Revelation - 2 Reasons Why You Are Sabotaging Yourself

by Joseph Kwon in


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Every once in a while you have an epiphany that changes your world view. It’s a great feeling. The skies open, the sun shines a little brighter, and you feel like NOW, the world is your oyster. What is funny and humbling, is when someone gives you a totally different perspective and you start to wonder, maybe your epiphany was not totally right.

Act 1

I recently had an epiphany about why I was sabotaging myself in certain ways. One day, I realized,

“Your Today Joe, your comfortable Joe, is so resistant to change it is willing to burn everything down before letting you venture forth to become Tomorrow Joe.”

I was like, wow, that explains SOOOO much. After this epiphany, certain things started to fall into place and the self-sabotage started to have less of an impact. I was pretty happy with myself.

Act 2

One of the great things about coaching is I learn as much or more from my clients as I teach them. Case in point, I was telling one of my clients about my recent epiphany on self-sabotage and what they said next shocked me!

I see it totally the opposite way, Joe. I think your Tomorrow Joe is tired of waiting for you to do the right thing so it is willing to burn everything down so you have to venture forth to embrace Tomorrow Joe.”

I had to admit, what they said made a lot of sense. At least as much sense as my initial interpretation. The student has become the teacher!

Act 3

In the end, the lesson I learned is the resistance to change is great. Also, there are plenty of reasons we self-sabotage. The important thing is to always move forward. Fall forward. Fail fast. Get up and do it again. In this way, you can’t lose.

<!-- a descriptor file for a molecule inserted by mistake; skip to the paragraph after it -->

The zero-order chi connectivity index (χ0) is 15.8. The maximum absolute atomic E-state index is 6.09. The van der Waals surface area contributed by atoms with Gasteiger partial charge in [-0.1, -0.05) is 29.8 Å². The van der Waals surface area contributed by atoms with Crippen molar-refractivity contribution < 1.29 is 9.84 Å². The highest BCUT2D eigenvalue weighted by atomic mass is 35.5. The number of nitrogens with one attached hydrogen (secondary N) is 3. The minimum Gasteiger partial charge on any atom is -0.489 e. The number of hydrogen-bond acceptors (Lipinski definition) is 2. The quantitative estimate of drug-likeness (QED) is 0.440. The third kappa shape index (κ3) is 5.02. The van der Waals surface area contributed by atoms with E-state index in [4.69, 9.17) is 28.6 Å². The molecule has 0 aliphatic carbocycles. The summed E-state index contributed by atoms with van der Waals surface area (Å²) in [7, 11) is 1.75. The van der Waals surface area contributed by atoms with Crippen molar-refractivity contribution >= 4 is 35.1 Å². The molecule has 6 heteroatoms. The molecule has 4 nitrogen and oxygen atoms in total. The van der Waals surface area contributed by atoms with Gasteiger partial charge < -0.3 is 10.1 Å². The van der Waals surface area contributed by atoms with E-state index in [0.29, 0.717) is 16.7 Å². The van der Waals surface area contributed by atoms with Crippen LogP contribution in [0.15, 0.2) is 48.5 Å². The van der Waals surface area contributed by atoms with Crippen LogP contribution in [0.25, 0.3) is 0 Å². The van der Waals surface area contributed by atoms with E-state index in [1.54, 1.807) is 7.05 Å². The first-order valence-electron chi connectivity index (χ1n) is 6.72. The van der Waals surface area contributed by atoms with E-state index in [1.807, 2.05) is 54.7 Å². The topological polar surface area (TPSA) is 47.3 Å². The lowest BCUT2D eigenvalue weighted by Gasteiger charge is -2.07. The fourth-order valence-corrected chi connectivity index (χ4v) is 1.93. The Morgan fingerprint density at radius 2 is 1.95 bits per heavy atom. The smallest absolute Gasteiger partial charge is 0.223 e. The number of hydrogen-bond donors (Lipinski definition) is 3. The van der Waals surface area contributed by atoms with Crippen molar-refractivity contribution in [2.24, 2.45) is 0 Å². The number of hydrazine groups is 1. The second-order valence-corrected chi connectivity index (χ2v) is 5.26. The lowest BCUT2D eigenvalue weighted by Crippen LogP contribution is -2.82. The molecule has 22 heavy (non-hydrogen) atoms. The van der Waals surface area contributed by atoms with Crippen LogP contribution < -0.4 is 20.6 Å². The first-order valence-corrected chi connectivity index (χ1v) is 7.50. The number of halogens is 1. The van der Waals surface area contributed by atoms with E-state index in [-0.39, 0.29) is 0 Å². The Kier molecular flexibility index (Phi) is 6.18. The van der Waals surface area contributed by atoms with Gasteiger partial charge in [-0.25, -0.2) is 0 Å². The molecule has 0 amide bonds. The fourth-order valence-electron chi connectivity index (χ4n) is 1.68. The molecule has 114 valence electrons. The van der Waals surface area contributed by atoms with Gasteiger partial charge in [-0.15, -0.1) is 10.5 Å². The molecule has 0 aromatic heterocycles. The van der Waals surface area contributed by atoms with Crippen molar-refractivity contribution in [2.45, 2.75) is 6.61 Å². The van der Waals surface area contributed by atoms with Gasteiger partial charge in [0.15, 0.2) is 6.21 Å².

If you have any questions or comments or have a story of your own, I'd love to hear from you.

Next post next Saturday, 6:30 a.m.


Why It Works: Chris Jean-Charles on Blind Leaps

by Joseph Kwon in


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Recently, a former colleague, Chris Jean-Charles shared his insights on taking Blind Leaps on the "Why It Works" podcast. After spending over a decade in the Marines, he successfully transitioned into the private sector, and is now an entrepreneur. My only regret is that during the time we worked together, I failed in my mission to transform him into a soft, corporate marshmallow.

While Chris has learned to thrive in various VUCA (Volatile, Uncertain, Complex, and Ambigious) environments, make no mistake, he is not a fan of reckless risk-taking.

Never put yourself in a position to lose more time and/or money a single leap of faith than that which you can stomach and bounce back from.

Being courageous enough to take a calculated risk with an uncertain outcome is not the same as risking it all on one roll of the dice. Another important lesson we discussed is the need to "develop your edge" when taking blind leaps. Chris defines your edge as the collection of all the unique things about you that can shift the odds in your favor. This might be your skills, network, mindset, personality, past experiences, etc. An easy way to focus on discovering your edge is to complete the following sentence:

I am uniquely qualified to succeed at this because ________.

If you'd like to hear Chris share these insights in his own words or hear more of our conversation, you can listen here.

Next post next Saturday, 6:30 a.m.